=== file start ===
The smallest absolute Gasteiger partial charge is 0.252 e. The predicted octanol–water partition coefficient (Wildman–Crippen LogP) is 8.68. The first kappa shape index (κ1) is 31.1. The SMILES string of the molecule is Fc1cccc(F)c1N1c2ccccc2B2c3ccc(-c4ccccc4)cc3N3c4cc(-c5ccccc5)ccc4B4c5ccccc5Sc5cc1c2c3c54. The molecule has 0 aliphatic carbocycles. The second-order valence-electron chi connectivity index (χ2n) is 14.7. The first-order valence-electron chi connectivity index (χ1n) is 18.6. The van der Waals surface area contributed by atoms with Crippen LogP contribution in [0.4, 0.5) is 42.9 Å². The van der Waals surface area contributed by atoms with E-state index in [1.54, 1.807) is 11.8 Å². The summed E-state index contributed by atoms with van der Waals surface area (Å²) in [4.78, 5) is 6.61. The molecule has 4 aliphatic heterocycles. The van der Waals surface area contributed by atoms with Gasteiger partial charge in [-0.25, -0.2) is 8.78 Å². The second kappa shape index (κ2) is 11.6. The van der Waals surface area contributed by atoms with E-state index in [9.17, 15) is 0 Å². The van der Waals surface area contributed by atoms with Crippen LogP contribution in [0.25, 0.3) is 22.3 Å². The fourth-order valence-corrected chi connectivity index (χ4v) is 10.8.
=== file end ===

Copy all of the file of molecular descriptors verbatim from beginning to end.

The smallest absolute Gasteiger partial charge is 0.252 e. The predicted octanol–water partition coefficient (Wildman–Crippen LogP) is 8.68. The first kappa shape index (κ1) is 31.1. The SMILES string of the molecule is Fc1cccc(F)c1N1c2ccccc2B2c3ccc(-c4ccccc4)cc3N3c4cc(-c5ccccc5)ccc4B4c5ccccc5Sc5cc1c2c3c54. The molecule has 0 aliphatic carbocycles. The second-order valence-electron chi connectivity index (χ2n) is 14.7. The first-order valence-electron chi connectivity index (χ1n) is 18.6. The van der Waals surface area contributed by atoms with Crippen LogP contribution in [0.4, 0.5) is 42.9 Å². The van der Waals surface area contributed by atoms with E-state index in [1.54, 1.807) is 11.8 Å². The summed E-state index contributed by atoms with van der Waals surface area (Å²) in [4.78, 5) is 6.61. The molecule has 4 aliphatic heterocycles. The van der Waals surface area contributed by atoms with Gasteiger partial charge in [-0.25, -0.2) is 8.78 Å². The second kappa shape index (κ2) is 11.6. The van der Waals surface area contributed by atoms with E-state index in [9.17, 15) is 0 Å². The van der Waals surface area contributed by atoms with Crippen LogP contribution in [0.25, 0.3) is 22.3 Å². The fourth-order valence-corrected chi connectivity index (χ4v) is 10.8.